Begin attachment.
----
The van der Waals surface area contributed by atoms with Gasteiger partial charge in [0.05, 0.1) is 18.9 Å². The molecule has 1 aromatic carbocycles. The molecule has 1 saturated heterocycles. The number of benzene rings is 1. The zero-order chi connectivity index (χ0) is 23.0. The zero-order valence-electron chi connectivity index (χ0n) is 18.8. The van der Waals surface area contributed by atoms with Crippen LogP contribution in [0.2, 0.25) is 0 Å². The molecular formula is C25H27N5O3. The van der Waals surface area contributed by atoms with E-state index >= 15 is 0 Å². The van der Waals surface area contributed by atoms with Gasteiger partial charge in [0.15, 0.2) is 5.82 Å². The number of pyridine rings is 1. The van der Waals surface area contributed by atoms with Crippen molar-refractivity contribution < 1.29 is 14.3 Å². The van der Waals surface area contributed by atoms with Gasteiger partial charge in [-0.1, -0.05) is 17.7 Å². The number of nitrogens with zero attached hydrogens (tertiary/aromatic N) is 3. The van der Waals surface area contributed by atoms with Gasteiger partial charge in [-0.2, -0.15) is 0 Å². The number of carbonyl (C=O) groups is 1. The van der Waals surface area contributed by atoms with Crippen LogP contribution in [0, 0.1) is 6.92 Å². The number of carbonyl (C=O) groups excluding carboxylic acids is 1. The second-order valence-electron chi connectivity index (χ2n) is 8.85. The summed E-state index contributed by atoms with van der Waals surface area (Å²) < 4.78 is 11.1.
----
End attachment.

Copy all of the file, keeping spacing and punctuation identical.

The van der Waals surface area contributed by atoms with Gasteiger partial charge in [0.05, 0.1) is 18.9 Å². The molecule has 1 aromatic carbocycles. The molecule has 1 saturated heterocycles. The number of benzene rings is 1. The zero-order chi connectivity index (χ0) is 23.0. The zero-order valence-electron chi connectivity index (χ0n) is 18.8. The van der Waals surface area contributed by atoms with Crippen LogP contribution in [0.2, 0.25) is 0 Å². The molecular formula is C25H27N5O3. The van der Waals surface area contributed by atoms with E-state index >= 15 is 0 Å². The van der Waals surface area contributed by atoms with Gasteiger partial charge in [0.15, 0.2) is 5.82 Å². The number of pyridine rings is 1. The van der Waals surface area contributed by atoms with Crippen molar-refractivity contribution < 1.29 is 14.3 Å². The van der Waals surface area contributed by atoms with Gasteiger partial charge in [-0.1, -0.05) is 17.7 Å². The number of nitrogens with zero attached hydrogens (tertiary/aromatic N) is 3. The van der Waals surface area contributed by atoms with Gasteiger partial charge in [-0.2, -0.15) is 0 Å². The number of carbonyl (C=O) groups is 1. The van der Waals surface area contributed by atoms with Crippen LogP contribution in [0, 0.1) is 6.92 Å². The number of carbonyl (C=O) groups excluding carboxylic acids is 1. The second-order valence-electron chi connectivity index (χ2n) is 8.85. The summed E-state index contributed by atoms with van der Waals surface area (Å²) < 4.78 is 11.1.